Upgrades have become rare. But in specific circumstances, you can still get a free upgrade to a better seat. |
  • Truth: It’s hard to get a free upgrade, but it can happen if you ask directly and politely.

An upgrade is worth it. As Boarding Area reports, “The only circumstance under which you’ll consistently see free upgrades is when it’s for operational reasons, like a cabin being oversold, and them needing to upgrade people.” Don’t lose hope; just improve your chances. Travel at quiet times, Skyscanner says. Sign up for airline loyalty programs. Arrive early. Dress nicely. And speak politely to the gate agents.

Next: You don’t have to pay for expensive food.

15. You’re allowed to take your own meal onto the plane

Airplane seats
If you aren’t a fan of overpriced airplane food, you can pack your own instead. |

The practical thing to do is pack your own meal,” advises the New York Times. You can bring as much food in your carry-on as you want. But know the TSA’s regulation on liquids includes yogurt and hummus. They must be in clear bags to pass security. Consider odors and allergies, too. A tuna sandwich won’t make you popular with fellow passengers.

Next: Timing is everything when you buy and fly.

16. Buy on certain days and fly on certain days

Airfare tickets on a laptop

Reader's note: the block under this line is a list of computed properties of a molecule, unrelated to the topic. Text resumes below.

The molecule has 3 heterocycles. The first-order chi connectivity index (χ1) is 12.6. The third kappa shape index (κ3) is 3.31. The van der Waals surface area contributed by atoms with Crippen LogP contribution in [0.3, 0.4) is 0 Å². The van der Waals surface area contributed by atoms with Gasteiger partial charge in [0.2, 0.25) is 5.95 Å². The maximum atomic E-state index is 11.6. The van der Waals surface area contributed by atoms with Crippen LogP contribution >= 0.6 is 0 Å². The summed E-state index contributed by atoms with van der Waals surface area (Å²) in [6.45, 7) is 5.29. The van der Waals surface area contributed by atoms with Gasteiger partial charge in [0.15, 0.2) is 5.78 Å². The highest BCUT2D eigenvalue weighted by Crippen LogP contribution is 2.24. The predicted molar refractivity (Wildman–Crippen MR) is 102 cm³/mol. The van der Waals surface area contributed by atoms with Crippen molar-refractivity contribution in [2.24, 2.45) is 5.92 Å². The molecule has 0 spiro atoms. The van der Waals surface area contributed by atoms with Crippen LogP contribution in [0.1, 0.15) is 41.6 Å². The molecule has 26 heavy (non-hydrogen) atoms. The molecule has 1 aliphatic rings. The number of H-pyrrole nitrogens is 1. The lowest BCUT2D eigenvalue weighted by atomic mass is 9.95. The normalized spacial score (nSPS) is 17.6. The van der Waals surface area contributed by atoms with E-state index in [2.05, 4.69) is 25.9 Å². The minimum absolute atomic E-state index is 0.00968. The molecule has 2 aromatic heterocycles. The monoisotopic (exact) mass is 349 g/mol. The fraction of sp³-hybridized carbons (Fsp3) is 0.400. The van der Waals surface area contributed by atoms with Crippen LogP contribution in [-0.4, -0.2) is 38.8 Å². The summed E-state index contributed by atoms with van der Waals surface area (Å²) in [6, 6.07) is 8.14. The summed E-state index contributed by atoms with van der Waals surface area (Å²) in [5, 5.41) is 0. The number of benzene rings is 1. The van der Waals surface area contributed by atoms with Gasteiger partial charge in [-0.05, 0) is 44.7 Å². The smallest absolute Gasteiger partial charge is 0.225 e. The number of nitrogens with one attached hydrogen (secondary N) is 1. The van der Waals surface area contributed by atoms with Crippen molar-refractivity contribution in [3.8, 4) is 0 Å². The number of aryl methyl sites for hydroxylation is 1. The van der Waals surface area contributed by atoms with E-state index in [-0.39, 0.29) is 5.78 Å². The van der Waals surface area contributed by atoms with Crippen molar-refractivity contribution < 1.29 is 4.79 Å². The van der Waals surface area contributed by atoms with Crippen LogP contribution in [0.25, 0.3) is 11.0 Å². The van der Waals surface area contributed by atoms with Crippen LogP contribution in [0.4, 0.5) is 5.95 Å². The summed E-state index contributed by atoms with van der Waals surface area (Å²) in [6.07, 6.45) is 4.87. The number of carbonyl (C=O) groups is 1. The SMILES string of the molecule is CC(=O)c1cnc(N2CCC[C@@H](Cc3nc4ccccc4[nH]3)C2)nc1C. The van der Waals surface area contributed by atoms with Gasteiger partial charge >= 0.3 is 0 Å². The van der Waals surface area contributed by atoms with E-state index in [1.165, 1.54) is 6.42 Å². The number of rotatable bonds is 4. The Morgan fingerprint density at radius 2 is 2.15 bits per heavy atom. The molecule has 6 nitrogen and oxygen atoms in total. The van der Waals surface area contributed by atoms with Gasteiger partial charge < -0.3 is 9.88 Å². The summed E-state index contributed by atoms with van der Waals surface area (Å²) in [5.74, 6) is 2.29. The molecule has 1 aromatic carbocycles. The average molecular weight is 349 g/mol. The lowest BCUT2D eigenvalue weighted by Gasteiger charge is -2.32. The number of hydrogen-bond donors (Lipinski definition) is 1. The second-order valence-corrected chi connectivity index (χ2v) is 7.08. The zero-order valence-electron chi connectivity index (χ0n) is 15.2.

Want a great deal on airfare? You can easily achieve that by shopping at the right place, at the right time. |
  • Truth: The cheapest days to fly are Tuesdays and Saturdays.

Fewer business clients travel on those days. But you should buy your tickets on the cheapest days of the week, Tuesday through Thursday, HowStuffWorks suggests.

Next: The dirtiest place on a plane

17. Packing hand sanitizer is crucial

Scientist analyzing dish with virus and bacteria cells
Have you ever gotten sick after a flight? You can blame all the germs on board. |
  • Truth: Many surfaces in a plane have more germs than a toilet seat.

Packing hand sanitizer is worth it. According to one flight attendant, tray tables get cleaned once per day. The crew only replaces blankets and pillows for the first flight of the day, if at all. And yes, you can blame the air for making you sick. Pressurized cabin air lacks moisture, HowStuffWorks says. The low humidity level dries out your nose’s mucous membranes, making you more susceptible to germs.